Introduction to prelinguistic and minimally verbal communicators on the autism spectrum

Deb Keen, Hedda Meadan, Nancy C. Brady, James W. Halle

Research output: Chapter in Book/Report/Conference proceedingChapter


Autism spectrum disorder (ASD) is a neurodevelopmental disorder described in the Diagnostic and Statistical Manual of Mental Disorders (5th ed., American Psychiatric Association, Diagnostic and statistical manual of mental disorders, 5th edn. Author, Washington, DC, 2013) as including impairments in social communication and restricted and repetitive behavior patterns. Prevalence estimates vary but according to the Centers for Disease Control and Prevention, (MMWR Surveill Summ 63(2):1-22, 2014), 1 in 68 children have ASD. Impairments in social communication are a defining feature of ASD although there is a great deal of variability in the severity of these impairments and the way in which they manifest across individuals. In this book, we focus on prelinguistic communicators. The prelinguistic period of communicative development refers to the time between birth and when a child begins to use words meaningfully. Typically, infants experience the prelinguistic period from birth to around 18 months of age, during which time they progressively develop intentional and symbolic forms of communication representing a range of communicative functions.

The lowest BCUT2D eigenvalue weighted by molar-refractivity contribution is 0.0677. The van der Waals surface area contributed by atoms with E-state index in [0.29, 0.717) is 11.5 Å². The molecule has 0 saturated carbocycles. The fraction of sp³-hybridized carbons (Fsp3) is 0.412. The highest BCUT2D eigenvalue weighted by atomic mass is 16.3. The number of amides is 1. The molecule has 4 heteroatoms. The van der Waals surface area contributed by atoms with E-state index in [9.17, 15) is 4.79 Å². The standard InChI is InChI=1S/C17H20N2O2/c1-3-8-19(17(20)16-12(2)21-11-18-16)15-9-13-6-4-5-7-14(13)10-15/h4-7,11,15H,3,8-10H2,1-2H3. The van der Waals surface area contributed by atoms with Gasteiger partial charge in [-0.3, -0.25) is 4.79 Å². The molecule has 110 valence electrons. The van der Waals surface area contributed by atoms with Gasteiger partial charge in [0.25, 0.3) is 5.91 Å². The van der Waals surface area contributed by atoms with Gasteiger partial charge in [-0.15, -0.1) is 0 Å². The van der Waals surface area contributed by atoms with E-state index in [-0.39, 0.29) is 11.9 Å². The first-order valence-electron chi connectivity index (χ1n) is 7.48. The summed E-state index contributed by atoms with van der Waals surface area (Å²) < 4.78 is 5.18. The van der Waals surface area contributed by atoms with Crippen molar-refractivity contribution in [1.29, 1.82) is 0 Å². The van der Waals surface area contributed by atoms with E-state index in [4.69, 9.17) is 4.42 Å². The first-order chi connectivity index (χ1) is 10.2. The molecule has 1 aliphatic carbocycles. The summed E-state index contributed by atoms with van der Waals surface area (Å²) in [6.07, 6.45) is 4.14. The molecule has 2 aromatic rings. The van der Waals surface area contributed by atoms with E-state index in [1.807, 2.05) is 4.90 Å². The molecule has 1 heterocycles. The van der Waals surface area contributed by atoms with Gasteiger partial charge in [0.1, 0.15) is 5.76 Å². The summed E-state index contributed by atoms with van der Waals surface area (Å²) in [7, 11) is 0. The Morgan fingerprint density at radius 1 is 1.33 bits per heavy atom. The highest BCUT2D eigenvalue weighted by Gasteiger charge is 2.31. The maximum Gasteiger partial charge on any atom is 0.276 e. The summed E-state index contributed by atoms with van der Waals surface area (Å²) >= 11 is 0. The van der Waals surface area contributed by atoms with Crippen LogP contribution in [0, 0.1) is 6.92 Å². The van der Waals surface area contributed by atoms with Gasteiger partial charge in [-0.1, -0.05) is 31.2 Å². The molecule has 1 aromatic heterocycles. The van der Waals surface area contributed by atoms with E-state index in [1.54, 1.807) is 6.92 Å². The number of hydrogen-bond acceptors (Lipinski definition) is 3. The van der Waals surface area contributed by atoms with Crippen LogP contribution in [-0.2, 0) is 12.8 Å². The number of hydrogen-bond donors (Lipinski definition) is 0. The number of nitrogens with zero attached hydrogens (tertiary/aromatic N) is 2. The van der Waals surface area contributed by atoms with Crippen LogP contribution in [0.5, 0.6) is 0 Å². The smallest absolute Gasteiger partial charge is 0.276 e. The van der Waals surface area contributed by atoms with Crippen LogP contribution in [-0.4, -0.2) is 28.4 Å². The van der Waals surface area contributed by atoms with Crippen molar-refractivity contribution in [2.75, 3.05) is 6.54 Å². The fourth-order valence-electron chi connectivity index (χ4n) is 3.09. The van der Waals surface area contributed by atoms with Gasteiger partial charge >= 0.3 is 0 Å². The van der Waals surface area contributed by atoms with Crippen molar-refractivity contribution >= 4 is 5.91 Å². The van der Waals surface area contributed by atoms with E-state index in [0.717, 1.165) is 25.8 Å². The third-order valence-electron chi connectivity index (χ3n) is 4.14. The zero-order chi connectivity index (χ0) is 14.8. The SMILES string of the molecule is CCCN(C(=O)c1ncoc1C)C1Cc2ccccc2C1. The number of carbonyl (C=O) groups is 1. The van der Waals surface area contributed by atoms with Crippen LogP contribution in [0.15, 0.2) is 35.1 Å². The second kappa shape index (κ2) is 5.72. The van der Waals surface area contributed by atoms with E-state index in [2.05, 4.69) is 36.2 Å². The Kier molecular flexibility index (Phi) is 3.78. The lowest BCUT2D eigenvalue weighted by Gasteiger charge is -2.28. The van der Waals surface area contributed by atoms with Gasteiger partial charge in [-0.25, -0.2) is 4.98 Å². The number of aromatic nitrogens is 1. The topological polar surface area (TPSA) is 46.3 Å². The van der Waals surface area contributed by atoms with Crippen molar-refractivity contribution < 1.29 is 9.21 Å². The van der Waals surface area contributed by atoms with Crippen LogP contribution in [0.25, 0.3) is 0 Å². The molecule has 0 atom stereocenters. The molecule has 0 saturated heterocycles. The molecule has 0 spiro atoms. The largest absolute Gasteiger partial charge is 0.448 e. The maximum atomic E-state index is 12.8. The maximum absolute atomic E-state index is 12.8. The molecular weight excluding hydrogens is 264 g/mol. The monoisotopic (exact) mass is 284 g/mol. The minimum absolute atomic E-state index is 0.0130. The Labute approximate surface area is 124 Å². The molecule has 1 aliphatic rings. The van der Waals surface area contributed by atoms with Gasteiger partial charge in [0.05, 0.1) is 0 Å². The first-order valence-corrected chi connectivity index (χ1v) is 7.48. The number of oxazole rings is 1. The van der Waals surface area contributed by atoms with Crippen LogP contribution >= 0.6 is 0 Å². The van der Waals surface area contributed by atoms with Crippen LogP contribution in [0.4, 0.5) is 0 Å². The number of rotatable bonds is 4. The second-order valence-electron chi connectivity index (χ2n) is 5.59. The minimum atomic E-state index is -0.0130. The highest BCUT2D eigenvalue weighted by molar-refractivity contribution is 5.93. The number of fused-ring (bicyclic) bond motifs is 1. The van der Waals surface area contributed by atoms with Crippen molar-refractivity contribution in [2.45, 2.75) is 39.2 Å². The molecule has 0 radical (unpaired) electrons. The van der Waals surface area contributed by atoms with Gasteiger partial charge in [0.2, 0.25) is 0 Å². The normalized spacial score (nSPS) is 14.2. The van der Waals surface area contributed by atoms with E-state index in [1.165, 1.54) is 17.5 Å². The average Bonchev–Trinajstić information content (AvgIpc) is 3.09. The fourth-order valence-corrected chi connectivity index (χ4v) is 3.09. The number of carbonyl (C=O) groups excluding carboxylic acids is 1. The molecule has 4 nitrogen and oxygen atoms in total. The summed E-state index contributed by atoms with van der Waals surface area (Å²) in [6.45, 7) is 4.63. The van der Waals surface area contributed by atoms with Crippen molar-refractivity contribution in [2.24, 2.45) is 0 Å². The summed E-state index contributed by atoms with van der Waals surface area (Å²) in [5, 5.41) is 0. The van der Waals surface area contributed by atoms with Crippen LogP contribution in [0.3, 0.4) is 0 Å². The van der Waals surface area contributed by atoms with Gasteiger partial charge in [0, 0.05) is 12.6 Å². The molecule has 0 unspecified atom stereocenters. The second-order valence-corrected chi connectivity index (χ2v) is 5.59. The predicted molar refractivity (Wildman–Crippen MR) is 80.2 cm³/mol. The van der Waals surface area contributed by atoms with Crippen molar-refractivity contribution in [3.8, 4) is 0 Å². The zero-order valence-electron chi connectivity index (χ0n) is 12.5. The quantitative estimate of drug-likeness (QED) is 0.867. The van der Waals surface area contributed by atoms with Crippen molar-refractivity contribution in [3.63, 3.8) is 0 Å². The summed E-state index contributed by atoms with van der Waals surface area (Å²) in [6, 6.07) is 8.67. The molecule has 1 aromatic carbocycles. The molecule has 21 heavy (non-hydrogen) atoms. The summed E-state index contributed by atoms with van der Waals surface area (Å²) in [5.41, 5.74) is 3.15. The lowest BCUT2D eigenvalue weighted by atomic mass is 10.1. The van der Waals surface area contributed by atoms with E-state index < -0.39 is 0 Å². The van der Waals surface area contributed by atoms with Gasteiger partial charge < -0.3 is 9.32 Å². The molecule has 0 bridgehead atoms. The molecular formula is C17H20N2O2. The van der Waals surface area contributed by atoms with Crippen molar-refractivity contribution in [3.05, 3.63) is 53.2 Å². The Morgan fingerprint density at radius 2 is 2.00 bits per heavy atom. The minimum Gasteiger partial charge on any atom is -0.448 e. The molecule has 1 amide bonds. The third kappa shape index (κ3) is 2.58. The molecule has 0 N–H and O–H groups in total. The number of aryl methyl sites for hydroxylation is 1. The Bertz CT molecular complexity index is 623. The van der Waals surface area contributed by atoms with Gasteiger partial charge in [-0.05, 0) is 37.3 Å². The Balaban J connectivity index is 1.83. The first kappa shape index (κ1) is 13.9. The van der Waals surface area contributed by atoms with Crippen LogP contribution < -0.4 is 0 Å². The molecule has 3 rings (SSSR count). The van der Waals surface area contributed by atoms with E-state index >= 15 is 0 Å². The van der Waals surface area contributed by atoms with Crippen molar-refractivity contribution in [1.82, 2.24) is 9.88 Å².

Original languageEnglish (US)
Title of host publicationPrelinguistic and Minimally Verbal Communicators on the Autism Spectrum
EditorsDeb Keen, Hedda Meadan, Nancy C Brady, James W Halle
Number of pages5
ISBN (Electronic)9789811007132
ISBN (Print)9789811007118
StatePublished - Jan 1 2016

ASJC Scopus subject areas

  • General Psychology
  • General Social Sciences


Dive into the research topics of 'Introduction to prelinguistic and minimally verbal communicators on the autism spectrum'. Together they form a unique fingerprint.

Cite this